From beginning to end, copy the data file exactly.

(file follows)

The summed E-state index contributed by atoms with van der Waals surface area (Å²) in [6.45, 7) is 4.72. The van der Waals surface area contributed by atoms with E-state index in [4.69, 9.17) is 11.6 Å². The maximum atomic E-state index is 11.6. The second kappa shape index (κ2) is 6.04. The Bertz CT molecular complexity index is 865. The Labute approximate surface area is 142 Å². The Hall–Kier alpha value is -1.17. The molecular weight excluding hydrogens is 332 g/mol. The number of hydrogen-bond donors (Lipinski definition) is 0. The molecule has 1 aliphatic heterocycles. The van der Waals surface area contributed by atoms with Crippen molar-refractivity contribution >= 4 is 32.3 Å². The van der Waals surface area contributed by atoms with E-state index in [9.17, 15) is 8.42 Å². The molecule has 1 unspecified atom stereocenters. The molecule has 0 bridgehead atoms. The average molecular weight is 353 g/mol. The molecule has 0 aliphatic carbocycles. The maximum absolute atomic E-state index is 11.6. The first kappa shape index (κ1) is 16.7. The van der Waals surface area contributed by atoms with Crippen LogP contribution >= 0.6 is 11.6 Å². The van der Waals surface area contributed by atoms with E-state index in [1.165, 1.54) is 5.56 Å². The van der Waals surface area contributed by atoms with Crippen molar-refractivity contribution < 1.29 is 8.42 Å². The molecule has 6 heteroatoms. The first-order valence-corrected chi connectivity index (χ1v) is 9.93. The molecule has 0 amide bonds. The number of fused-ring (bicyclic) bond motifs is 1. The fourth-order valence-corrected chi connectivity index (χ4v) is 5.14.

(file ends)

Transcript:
The summed E-state index contributed by atoms with van der Waals surface area (Å²) in [6.45, 7) is 4.72. The van der Waals surface area contributed by atoms with E-state index in [4.69, 9.17) is 11.6 Å². The maximum atomic E-state index is 11.6. The second kappa shape index (κ2) is 6.04. The Bertz CT molecular complexity index is 865. The Labute approximate surface area is 142 Å². The Hall–Kier alpha value is -1.17. The molecular weight excluding hydrogens is 332 g/mol. The number of hydrogen-bond donors (Lipinski definition) is 0. The molecule has 1 aliphatic heterocycles. The van der Waals surface area contributed by atoms with Crippen molar-refractivity contribution >= 4 is 32.3 Å². The van der Waals surface area contributed by atoms with E-state index in [9.17, 15) is 8.42 Å². The molecule has 1 unspecified atom stereocenters. The molecule has 0 bridgehead atoms. The average molecular weight is 353 g/mol. The molecule has 0 aliphatic carbocycles. The maximum absolute atomic E-state index is 11.6. The first kappa shape index (κ1) is 16.7. The van der Waals surface area contributed by atoms with Crippen LogP contribution >= 0.6 is 11.6 Å². The van der Waals surface area contributed by atoms with E-state index in [1.165, 1.54) is 5.56 Å². The van der Waals surface area contributed by atoms with Crippen molar-refractivity contribution < 1.29 is 8.42 Å². The molecule has 6 heteroatoms. The first-order valence-corrected chi connectivity index (χ1v) is 9.93. The molecule has 0 amide bonds. The number of fused-ring (bicyclic) bond motifs is 1. The fourth-order valence-corrected chi connectivity index (χ4v) is 5.14.